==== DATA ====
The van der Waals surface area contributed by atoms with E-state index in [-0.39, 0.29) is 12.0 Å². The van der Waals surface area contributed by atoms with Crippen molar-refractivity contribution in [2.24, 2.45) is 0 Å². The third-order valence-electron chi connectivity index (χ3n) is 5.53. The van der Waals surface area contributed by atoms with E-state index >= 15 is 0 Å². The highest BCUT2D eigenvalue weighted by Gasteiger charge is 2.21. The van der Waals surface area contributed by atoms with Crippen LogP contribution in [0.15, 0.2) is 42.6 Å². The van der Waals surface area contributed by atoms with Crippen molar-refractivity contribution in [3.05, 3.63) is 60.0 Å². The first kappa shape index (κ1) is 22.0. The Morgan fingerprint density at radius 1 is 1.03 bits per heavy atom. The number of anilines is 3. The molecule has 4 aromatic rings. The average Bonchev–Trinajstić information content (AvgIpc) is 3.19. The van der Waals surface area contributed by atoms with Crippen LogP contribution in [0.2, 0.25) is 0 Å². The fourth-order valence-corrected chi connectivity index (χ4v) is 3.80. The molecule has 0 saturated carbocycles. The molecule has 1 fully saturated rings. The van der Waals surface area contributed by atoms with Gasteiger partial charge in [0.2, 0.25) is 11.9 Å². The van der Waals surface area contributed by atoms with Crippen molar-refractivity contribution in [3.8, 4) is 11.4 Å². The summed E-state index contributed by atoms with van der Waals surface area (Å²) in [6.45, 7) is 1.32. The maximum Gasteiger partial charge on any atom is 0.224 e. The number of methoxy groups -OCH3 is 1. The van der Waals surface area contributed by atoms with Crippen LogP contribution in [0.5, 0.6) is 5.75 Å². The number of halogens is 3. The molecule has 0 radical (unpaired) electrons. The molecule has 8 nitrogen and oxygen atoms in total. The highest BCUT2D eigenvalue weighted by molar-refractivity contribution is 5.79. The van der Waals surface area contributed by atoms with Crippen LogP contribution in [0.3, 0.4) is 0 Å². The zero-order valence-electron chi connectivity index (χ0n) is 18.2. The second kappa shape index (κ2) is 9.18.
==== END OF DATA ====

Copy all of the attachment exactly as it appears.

The van der Waals surface area contributed by atoms with E-state index in [-0.39, 0.29) is 12.0 Å². The van der Waals surface area contributed by atoms with Crippen molar-refractivity contribution in [2.24, 2.45) is 0 Å². The third-order valence-electron chi connectivity index (χ3n) is 5.53. The van der Waals surface area contributed by atoms with E-state index >= 15 is 0 Å². The highest BCUT2D eigenvalue weighted by Gasteiger charge is 2.21. The van der Waals surface area contributed by atoms with Crippen LogP contribution in [0.15, 0.2) is 42.6 Å². The van der Waals surface area contributed by atoms with Crippen molar-refractivity contribution in [3.05, 3.63) is 60.0 Å². The first kappa shape index (κ1) is 22.0. The Morgan fingerprint density at radius 1 is 1.03 bits per heavy atom. The number of anilines is 3. The molecule has 4 aromatic rings. The average Bonchev–Trinajstić information content (AvgIpc) is 3.19. The van der Waals surface area contributed by atoms with Crippen LogP contribution in [0.2, 0.25) is 0 Å². The fourth-order valence-corrected chi connectivity index (χ4v) is 3.80. The molecule has 0 saturated carbocycles. The molecule has 1 fully saturated rings. The van der Waals surface area contributed by atoms with Gasteiger partial charge in [0.2, 0.25) is 11.9 Å². The van der Waals surface area contributed by atoms with Crippen molar-refractivity contribution in [3.8, 4) is 11.4 Å². The summed E-state index contributed by atoms with van der Waals surface area (Å²) in [6.45, 7) is 1.32. The maximum Gasteiger partial charge on any atom is 0.224 e. The number of methoxy groups -OCH3 is 1. The van der Waals surface area contributed by atoms with Crippen LogP contribution in [0.5, 0.6) is 5.75 Å². The number of halogens is 3. The molecule has 0 radical (unpaired) electrons. The molecule has 8 nitrogen and oxygen atoms in total. The highest BCUT2D eigenvalue weighted by molar-refractivity contribution is 5.79. The van der Waals surface area contributed by atoms with Crippen LogP contribution in [0.3, 0.4) is 0 Å². The zero-order valence-electron chi connectivity index (χ0n) is 18.2. The second kappa shape index (κ2) is 9.18.